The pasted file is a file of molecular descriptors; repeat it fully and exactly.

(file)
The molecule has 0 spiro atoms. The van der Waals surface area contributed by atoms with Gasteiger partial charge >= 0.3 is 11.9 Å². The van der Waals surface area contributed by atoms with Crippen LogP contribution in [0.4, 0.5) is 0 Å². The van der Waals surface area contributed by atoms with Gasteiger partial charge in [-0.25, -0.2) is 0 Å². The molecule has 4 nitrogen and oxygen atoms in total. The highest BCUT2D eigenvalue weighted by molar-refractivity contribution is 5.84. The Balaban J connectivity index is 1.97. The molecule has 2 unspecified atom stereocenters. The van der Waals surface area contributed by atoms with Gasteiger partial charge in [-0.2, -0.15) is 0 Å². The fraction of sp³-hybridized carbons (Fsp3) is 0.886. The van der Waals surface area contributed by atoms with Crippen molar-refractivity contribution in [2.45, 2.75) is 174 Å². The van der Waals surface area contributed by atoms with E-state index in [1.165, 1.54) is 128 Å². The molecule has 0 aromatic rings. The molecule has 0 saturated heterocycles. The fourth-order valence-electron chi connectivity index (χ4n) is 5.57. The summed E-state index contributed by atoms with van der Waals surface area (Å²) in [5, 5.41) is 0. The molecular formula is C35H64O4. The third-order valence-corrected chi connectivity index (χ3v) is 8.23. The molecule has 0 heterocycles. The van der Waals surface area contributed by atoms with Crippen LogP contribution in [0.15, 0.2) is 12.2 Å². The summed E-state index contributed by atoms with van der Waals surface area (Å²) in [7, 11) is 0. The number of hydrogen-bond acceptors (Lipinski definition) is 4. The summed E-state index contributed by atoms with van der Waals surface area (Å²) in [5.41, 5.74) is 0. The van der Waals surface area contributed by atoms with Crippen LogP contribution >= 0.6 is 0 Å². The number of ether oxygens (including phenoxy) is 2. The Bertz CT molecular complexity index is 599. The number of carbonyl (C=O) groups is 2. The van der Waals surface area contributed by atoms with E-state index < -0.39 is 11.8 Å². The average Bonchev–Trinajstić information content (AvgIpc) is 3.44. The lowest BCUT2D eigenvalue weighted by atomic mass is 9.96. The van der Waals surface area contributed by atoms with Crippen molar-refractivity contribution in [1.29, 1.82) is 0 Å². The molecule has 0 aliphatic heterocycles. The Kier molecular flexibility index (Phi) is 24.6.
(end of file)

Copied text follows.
The molecule has 0 spiro atoms. The van der Waals surface area contributed by atoms with Gasteiger partial charge >= 0.3 is 11.9 Å². The van der Waals surface area contributed by atoms with Crippen LogP contribution in [0.4, 0.5) is 0 Å². The van der Waals surface area contributed by atoms with Gasteiger partial charge in [-0.25, -0.2) is 0 Å². The molecule has 4 nitrogen and oxygen atoms in total. The highest BCUT2D eigenvalue weighted by molar-refractivity contribution is 5.84. The Balaban J connectivity index is 1.97. The molecule has 2 unspecified atom stereocenters. The van der Waals surface area contributed by atoms with Gasteiger partial charge in [-0.2, -0.15) is 0 Å². The fraction of sp³-hybridized carbons (Fsp3) is 0.886. The van der Waals surface area contributed by atoms with Crippen molar-refractivity contribution in [2.45, 2.75) is 174 Å². The van der Waals surface area contributed by atoms with E-state index in [1.165, 1.54) is 128 Å². The molecule has 0 aromatic rings. The molecule has 0 saturated heterocycles. The fourth-order valence-electron chi connectivity index (χ4n) is 5.57. The summed E-state index contributed by atoms with van der Waals surface area (Å²) in [5, 5.41) is 0. The molecular formula is C35H64O4. The third-order valence-corrected chi connectivity index (χ3v) is 8.23. The molecule has 0 heterocycles. The van der Waals surface area contributed by atoms with Crippen LogP contribution in [0.15, 0.2) is 12.2 Å². The summed E-state index contributed by atoms with van der Waals surface area (Å²) in [7, 11) is 0. The number of hydrogen-bond acceptors (Lipinski definition) is 4. The summed E-state index contributed by atoms with van der Waals surface area (Å²) in [5.41, 5.74) is 0. The van der Waals surface area contributed by atoms with Crippen LogP contribution >= 0.6 is 0 Å². The number of ether oxygens (including phenoxy) is 2. The Bertz CT molecular complexity index is 599. The number of carbonyl (C=O) groups is 2. The van der Waals surface area contributed by atoms with E-state index < -0.39 is 11.8 Å². The average Bonchev–Trinajstić information content (AvgIpc) is 3.44. The lowest BCUT2D eigenvalue weighted by atomic mass is 9.96. The van der Waals surface area contributed by atoms with Crippen molar-refractivity contribution in [1.29, 1.82) is 0 Å². The molecule has 0 aliphatic heterocycles. The Kier molecular flexibility index (Phi) is 24.6.